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How to Re-Stress Pancreatic Cancer

Elda Grabocka, PhD, assistant professor of cancer biology and surgery, works to uncover the molecular basis for pancreatic cancer’s aggressive nature and resistance to treatment.

Last year, she received both a Margaret Q. Landenberger Research Foundation grant—which supports promising early-stage medical researchers—and her first NIH/NCI R01 grant. She has also received a V Foundation Scholar Research Award and a W.W. Smith Charitable Foundation grant. Her research investigates pancreatic cancer’s ability to hijack the mechanisms by which normal cells adapt stressors. Ratcheting up that mechanism allows tumors to grow under adverse conditions and it enhances their resistance to chemotherapy.

Ninety percent of pancreatic cancers are associated with a mutation in the KRAS gene (one of the category of genes that are associated with 30 percent of all cancers). Dr. Grabocka’s lab has identified that mutant KRAS cancers increase the activity of cell structures known as stress granules, which has the effect of enhancing tumor cell fitness and protecting it from chemotherapeutic agents. Dr. Grabocka and colleagues also developed methods that enable researchers to more effectively determine how stress granules are formed and how they support the development of pancreatic tumors.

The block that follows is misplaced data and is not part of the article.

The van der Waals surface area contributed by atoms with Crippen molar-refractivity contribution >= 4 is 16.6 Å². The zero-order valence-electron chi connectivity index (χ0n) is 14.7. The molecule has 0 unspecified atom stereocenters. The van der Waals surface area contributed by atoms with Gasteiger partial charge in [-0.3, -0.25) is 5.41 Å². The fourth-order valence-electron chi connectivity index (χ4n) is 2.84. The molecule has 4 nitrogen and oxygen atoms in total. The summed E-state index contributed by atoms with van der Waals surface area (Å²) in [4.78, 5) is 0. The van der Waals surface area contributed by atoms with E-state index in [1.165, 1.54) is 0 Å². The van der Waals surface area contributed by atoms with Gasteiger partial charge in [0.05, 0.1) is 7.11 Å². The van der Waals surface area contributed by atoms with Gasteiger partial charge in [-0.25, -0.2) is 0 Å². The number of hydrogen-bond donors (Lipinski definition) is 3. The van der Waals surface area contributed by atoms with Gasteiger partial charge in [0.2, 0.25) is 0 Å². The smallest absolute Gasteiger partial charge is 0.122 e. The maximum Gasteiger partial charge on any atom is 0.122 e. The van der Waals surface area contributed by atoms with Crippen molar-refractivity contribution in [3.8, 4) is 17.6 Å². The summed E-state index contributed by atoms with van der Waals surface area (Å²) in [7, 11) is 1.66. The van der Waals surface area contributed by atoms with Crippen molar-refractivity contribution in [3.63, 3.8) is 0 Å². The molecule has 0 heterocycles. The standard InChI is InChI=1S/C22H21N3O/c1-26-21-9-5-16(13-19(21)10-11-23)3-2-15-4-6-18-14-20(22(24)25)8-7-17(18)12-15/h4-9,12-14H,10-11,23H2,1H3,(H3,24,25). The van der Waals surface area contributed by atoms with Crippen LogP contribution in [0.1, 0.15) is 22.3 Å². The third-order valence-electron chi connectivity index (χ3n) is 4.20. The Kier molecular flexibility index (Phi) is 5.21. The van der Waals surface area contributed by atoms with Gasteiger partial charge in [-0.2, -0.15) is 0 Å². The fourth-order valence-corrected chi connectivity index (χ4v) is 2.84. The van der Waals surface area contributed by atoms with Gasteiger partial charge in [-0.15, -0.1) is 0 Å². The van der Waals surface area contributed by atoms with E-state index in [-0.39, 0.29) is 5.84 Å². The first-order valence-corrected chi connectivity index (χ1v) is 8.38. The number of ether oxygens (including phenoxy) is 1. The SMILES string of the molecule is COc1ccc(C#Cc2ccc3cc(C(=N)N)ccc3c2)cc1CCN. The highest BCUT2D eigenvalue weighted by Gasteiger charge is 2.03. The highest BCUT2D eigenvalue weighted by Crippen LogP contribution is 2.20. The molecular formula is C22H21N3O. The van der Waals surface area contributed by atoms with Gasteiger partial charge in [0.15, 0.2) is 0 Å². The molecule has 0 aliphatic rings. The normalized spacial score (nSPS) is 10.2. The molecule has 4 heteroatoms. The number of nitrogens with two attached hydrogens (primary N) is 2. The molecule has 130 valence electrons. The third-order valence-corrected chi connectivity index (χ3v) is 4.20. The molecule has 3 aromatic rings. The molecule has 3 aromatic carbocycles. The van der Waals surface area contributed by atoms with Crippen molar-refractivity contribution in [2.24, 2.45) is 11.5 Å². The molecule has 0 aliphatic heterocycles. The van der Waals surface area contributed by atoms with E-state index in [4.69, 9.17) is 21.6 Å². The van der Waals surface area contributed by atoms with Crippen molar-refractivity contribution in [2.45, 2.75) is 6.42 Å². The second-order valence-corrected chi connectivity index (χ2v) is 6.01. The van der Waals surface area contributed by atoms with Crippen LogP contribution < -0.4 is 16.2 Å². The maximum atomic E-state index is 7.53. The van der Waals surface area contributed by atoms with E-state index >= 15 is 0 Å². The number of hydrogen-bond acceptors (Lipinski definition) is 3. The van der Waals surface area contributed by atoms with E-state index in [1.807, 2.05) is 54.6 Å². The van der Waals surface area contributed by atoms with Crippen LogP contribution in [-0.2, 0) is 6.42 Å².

Building on these initial discoveries, Dr. Grabocka is now using 3D cell culture models and mouse models to study stress granules’ specific role in drug resistance and to investigate how oncogenic signaling and stress stimuli interact to promote pancreatic tumor development. Ultimately, she aims to develop strategies for targeting stress granules in treatments for a range of RAS gene cancers.